Biochemical and pharmacological studies both predicted that the key biological role of the Kcnq1 protein was its association with the helper protein, Kcne1, to form the IKS potassium channel. One of the most novel results of our studies is the discovery that that ablation of the Kcnq1 gene leads to cardiac defects in addition to those noted in Kcne1 deficient mice. These results demonstrate a novel role for Kcnq1 in heart development and/or function. We have used our mutant mice as tools to detect a previously unappreciated potassium channel that was dependent on Kcnq1 but not Kcne1. The role of this channel in mouse and human hearts is now under investigation.
Understanding the role of cardiac calsequestrin in normal heart development and function.
Cameron Johnson, Aditya Shirali and Karl Pfeifer, in collaboration with Bjorn Knollmann (Vanderbilt University Medical Center).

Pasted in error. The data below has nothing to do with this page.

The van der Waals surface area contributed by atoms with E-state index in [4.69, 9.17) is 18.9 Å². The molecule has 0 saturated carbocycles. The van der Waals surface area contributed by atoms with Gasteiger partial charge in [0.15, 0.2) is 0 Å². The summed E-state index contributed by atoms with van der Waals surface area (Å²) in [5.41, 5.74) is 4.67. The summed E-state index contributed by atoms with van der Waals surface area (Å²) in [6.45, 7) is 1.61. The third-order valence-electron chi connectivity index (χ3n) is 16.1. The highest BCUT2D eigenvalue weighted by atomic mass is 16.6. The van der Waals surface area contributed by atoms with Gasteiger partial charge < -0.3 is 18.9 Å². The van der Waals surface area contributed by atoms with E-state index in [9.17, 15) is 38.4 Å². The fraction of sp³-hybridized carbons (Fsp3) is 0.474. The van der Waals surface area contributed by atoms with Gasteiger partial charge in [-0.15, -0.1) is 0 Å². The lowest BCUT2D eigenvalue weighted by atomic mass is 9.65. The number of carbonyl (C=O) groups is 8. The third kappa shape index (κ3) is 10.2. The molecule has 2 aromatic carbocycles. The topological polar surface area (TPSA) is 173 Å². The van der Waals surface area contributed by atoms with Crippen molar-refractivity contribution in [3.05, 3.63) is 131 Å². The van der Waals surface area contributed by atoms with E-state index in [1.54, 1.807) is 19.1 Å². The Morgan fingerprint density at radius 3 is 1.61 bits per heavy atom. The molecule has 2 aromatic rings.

Cardiac calsequestrin (Casq2) is a low-affinity, high capacity Ca2+ binding protein located in the junctional sarcoplasmic reticulum (SR) of mammalian cardiomyocytes. Ca2+ ions play a critical role in cardiac function. The rapid release of calcium from the SR is the event that couples electrical excitation and muscle contraction. Release of Ca2+ from the SR into the cardiomyocyte cytoplasm occurs through the RyR receptor complex, a multiprotein complex consisting of the RyR ion channel and the associated triadin, junctin, and Casq2 proteins. To understand the specific role of Casq2 in this process, we have generated mutant mice carrying 1.1 kb deletion that removes 750 base pairs of upstream sequences (including the Casq2 promoter) and also the entire exon 1 of Casq2. Mice homozygous for this mutation lack any detectable Casq2 protein. Casq2null mice are susceptible to catecholaminergic ventricular arrhythmias and thus phenocopy the human disease associated with loss of CASQ2function. Our collaborators have characterized cardiomyocytes lacking Casq2. Exposure to catecholamines in Casq2-deficient myocytes causes increased diastolic SR Ca2+ leak, resulting in spontaneous SR Ca2+ releases and triggered beats. This cellular phenotype likely explains the in vivo arrhythmias. We noted several other curious adaptations of Casq2-null myocytes. First, mutant animals show striking increases in SR volume as well as an altered SR morphology. These changes likely explain the relatively normal Ca2+ storage capacity of the SR in mutant animals. Casq2-/- animals also show a very large reduction in triadin and junctin protein levels. We are currently investigating whether this secondary change is compensatory or if it contributes to the mutant phenotype.